For Wennerstrom, that Christie's thinks these items can be sold is puzzling:
as the repatriation of antiquities continues to make international news, one wonders why any potential buyer would consider acquiring works without clear datable pre-1970 provenance.
But there is really not much to wonder about here for two reasons. 

First, not all buyers care whether museums are some day going to be willing to accept donations of their artifacts. They are happy enough to acquire for themselves such beautiful objects, and perhaps eventually even display them in private museums; or they anticipate that eventually some solution to the problem of so-called "orphan" antiquities will be found and the very caring foster-parents who purchased these "orphans" will then be permitted to donate them. 

Second, the risk of having a repatriation claim brought is a calculated one for any buyer, and depends on several factors that may reduce it substantially: where the object's country of origin is difficult to establish that risk drops substantially, for instance, and the resources available to the country of origin are likely to be scarce, requiring them to focus on the highest-end objects and on repatriating items owned by countries, museums, or universities where leverage can be exerted in the form of threats to ban archaeological digs or exchanges.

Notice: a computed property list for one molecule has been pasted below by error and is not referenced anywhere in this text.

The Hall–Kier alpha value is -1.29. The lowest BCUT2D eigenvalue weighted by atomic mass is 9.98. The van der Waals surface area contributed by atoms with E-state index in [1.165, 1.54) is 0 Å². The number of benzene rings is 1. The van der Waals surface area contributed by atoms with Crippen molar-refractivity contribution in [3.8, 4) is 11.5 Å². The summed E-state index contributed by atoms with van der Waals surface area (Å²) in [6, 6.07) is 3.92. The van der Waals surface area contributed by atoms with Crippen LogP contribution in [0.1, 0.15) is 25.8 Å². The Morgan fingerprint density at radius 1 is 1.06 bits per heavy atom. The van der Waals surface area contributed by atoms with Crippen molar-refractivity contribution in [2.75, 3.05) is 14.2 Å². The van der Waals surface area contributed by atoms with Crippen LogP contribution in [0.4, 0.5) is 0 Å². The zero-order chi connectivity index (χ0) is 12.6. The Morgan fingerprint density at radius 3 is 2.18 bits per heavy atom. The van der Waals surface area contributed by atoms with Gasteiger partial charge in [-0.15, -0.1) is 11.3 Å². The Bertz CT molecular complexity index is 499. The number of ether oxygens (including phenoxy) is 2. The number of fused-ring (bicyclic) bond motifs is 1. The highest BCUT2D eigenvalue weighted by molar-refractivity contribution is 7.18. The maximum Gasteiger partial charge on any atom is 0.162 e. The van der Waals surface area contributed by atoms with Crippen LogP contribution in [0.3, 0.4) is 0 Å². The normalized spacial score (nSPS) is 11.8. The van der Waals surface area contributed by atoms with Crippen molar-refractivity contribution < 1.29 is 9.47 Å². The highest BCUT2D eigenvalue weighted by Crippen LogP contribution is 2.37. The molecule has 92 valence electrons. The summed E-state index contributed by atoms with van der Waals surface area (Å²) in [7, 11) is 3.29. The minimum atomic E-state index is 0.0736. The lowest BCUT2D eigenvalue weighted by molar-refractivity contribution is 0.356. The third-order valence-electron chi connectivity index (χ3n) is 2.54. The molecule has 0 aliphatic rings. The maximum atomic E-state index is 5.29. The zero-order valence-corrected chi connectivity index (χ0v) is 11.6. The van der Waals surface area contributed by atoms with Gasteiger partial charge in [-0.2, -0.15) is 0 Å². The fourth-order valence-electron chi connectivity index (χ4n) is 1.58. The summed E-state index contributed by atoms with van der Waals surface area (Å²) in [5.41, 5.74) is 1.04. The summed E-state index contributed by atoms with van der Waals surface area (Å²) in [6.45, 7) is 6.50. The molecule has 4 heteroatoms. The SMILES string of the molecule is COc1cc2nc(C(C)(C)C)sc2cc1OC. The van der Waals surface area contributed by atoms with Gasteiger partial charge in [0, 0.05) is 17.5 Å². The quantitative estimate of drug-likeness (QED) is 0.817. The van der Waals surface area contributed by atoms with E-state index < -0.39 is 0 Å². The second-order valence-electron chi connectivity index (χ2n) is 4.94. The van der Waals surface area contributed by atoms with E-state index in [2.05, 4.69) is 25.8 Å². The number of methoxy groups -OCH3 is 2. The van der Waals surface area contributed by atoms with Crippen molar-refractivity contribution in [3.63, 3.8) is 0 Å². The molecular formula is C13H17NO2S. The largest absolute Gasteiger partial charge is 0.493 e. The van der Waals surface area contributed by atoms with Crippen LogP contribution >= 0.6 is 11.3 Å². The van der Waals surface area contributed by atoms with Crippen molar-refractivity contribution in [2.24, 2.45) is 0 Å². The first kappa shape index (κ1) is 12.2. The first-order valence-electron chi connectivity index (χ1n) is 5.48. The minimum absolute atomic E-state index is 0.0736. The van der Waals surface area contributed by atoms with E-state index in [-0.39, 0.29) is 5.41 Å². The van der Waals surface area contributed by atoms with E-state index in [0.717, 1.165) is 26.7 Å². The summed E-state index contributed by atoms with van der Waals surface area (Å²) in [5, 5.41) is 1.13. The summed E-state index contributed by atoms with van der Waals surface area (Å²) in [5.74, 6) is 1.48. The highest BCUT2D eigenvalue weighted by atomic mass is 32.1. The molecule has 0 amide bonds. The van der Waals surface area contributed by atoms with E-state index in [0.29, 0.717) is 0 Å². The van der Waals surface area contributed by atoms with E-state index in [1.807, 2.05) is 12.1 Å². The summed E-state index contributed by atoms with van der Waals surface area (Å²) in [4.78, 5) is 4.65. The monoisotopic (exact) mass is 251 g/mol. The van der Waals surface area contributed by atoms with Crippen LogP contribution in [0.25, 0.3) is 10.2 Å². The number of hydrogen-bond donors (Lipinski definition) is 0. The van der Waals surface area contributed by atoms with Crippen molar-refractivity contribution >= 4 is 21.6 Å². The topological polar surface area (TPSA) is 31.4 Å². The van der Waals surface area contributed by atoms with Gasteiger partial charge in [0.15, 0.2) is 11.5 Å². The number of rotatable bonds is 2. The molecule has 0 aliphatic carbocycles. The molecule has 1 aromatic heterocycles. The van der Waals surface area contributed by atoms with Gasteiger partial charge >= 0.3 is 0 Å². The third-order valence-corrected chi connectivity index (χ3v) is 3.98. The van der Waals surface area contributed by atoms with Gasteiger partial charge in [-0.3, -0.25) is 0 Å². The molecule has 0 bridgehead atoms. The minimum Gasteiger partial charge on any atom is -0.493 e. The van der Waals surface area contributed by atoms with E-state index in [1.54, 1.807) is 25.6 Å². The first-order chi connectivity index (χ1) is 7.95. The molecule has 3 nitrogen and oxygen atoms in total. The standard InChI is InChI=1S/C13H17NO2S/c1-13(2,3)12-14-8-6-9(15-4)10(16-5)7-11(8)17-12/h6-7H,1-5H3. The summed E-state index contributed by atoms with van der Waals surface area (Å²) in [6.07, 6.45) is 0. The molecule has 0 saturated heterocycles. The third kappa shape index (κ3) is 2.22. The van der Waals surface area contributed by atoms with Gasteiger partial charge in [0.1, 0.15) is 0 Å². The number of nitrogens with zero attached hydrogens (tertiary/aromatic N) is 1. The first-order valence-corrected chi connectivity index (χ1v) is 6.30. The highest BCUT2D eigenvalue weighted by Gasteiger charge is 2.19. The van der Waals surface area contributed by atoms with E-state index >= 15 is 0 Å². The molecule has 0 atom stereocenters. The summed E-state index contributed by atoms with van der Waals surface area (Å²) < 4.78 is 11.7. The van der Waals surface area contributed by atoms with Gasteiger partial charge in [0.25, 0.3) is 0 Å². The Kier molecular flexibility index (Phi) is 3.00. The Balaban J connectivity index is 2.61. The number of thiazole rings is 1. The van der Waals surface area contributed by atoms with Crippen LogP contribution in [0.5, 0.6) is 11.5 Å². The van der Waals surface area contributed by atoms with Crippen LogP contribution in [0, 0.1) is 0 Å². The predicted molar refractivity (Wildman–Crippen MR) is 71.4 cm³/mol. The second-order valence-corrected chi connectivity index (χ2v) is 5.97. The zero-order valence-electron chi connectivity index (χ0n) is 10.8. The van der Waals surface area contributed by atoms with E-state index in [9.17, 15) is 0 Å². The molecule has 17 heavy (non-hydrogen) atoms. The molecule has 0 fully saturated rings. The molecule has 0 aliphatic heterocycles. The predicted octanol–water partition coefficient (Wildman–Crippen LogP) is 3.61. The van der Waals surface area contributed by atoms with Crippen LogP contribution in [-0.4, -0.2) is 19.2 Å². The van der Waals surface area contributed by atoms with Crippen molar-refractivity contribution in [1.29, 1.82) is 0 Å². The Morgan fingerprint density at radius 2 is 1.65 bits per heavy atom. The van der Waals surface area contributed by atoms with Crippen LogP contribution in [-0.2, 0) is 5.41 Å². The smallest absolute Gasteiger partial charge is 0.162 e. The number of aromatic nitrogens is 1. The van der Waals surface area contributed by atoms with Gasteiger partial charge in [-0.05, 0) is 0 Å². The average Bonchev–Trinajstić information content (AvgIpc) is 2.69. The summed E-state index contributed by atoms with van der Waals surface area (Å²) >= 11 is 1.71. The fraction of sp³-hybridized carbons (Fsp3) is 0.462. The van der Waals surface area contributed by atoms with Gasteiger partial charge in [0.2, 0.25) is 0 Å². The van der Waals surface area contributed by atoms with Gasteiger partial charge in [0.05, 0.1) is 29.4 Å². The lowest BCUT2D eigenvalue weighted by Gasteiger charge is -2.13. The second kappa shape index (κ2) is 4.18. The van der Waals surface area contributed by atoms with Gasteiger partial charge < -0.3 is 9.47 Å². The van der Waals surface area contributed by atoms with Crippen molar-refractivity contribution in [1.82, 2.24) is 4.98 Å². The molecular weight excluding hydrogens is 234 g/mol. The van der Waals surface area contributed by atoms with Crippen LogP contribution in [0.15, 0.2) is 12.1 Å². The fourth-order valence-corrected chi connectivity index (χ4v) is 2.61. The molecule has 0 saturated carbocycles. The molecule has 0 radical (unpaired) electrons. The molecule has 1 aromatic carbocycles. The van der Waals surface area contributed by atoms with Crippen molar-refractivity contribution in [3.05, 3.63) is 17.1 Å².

The continued saleability at auction of the kinds of items noted in the Nord post is only the tip of the iceberg. One can only imagine what goes on in the back rooms of antiquities dealers' shops where presumably the very highest-end provenance-challenged pieces are sold directly to collectors. But the key point here is that heritage protection advocates are deluding themselves if they think that the 1970 rule in itself is making much of a dent in the trade in non-archaeologically-excavated artifacts.